This week I had an unexpected Parisian pleasure when I went along to the Saint Louis exhibition at The Conciergerie. It's a completely amazing exhibition brought together to commemorate the 800th anniversary of Louis' birth.
Then I found a brochure listing tours in English, and I knew I would go. Indeed I felt compelled to go. I'm so glad that I did. It was fascinating, I learnt so much, and saw so much really cool stuff.
Saint Louis, more likely known as Louis IX to the English speaking world, became king when his father Louis XIII the Lion died when he was 12. His mother, Blanche de Castile, a Spanish princess, ruled as Regent until Louis came of age at 20. He was to be King of France until his death in 1270. He was apparently very handsome.
|The most famous statue of Louis,|
or possibly his grandson- if only he still had hands we'd know
early 14th century, from Normandie
Louis was extremely religious man. He wore a (goat) hair shirt, and liked to be whipped so that he could suffer as Jesus did. They were made of sterner stuff in the 13th century.
|Louis's shirt, blood spattered|
|Louis' whip- the cause of the blood spattering|
The first section of the exhibition is about the myth and legend of Saint Louis, canonised a mere 27 years after his death. The cult of Saint Louis became very popular in the 18th century, and there were many paintings done at that time. Saint Louis died in Africa, and his body was boiled in vinegar to allow the transport back to France. He was initially interred at the Basilica of Saint Denis.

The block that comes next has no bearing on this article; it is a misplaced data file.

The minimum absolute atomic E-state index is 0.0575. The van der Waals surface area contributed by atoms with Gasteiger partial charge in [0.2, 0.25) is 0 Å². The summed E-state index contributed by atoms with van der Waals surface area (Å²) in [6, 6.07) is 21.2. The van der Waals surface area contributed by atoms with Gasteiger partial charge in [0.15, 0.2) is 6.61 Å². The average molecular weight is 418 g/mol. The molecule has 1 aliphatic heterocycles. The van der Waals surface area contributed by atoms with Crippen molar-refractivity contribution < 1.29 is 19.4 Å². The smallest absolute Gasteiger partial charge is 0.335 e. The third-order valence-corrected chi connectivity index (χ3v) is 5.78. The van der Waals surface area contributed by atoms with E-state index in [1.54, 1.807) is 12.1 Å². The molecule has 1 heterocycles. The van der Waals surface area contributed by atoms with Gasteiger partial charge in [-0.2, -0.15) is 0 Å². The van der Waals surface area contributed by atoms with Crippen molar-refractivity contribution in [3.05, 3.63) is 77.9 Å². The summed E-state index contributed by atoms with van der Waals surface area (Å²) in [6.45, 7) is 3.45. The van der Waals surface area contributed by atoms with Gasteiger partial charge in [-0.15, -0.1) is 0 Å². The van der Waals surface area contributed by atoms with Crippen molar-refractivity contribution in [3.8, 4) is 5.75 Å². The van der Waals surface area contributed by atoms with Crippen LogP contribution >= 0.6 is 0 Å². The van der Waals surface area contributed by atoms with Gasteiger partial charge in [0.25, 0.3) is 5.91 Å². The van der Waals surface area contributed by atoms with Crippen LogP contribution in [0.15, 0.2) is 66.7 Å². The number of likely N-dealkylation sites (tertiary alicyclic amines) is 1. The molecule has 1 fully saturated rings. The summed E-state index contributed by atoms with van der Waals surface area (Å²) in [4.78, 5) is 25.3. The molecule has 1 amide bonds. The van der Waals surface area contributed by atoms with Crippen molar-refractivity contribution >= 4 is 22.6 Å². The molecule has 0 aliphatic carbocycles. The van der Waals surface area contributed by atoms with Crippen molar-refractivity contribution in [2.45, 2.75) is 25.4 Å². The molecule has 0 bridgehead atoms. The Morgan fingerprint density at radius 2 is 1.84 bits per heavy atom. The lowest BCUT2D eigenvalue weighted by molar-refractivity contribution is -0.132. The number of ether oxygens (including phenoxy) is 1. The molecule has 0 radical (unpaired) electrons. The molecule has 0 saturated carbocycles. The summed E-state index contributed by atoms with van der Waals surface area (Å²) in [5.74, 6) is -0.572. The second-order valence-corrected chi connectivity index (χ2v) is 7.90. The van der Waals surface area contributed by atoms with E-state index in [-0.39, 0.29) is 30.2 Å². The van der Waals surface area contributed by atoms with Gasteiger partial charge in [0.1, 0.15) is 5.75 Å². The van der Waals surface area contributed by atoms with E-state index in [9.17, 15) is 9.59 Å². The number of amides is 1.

Later sections show more of Louis and his times. Thirteenth century France was the wealthiest and most populous country in Europe, before the many troubles of the 14th century- plague and the 100 year war. Saint Louis Day (August 25) was the French national day in pre-Revolutionary times. There are many astonishing paintings, sculptures, artefacts, bibles on display.
|They use spooky gothic lighting too|
|Saint Louis accompanied by his mother|
Blanche de Castille
|Louis landing in Egypt for the start|
of his 6 year crusade
|St Louis delivering justice under an oak tree at Vincennes|
Stained Glass from 1841
|La Reine Blanche de Castille freeing the prisoners|
Detail of a painting from 1821
|The original charter proclaiming Saint Chapelle from 1246|
|Boiling folks in hell|
Bourges, about 1240
8 October 2014- 11 January 2015
Group tours in English conducted twice a week, on selected Monday and Friday mornings at 10.30am
November 3, 17, 21, 24, 28 (also November 7 at 14.30)
December 1, 5, 8, 12, 15
Our guide from the Centre Des Monuments Nationaux was extremely knowledgeable. We were particularly lucky and had a private tour for the two of us! I think the exhibition would be great without an English speaking guide, if you can't make one of the tours. (Tours 15 euros, regular admission 12.50 = bargain). There's a great free brochure at the entry available in English (or French).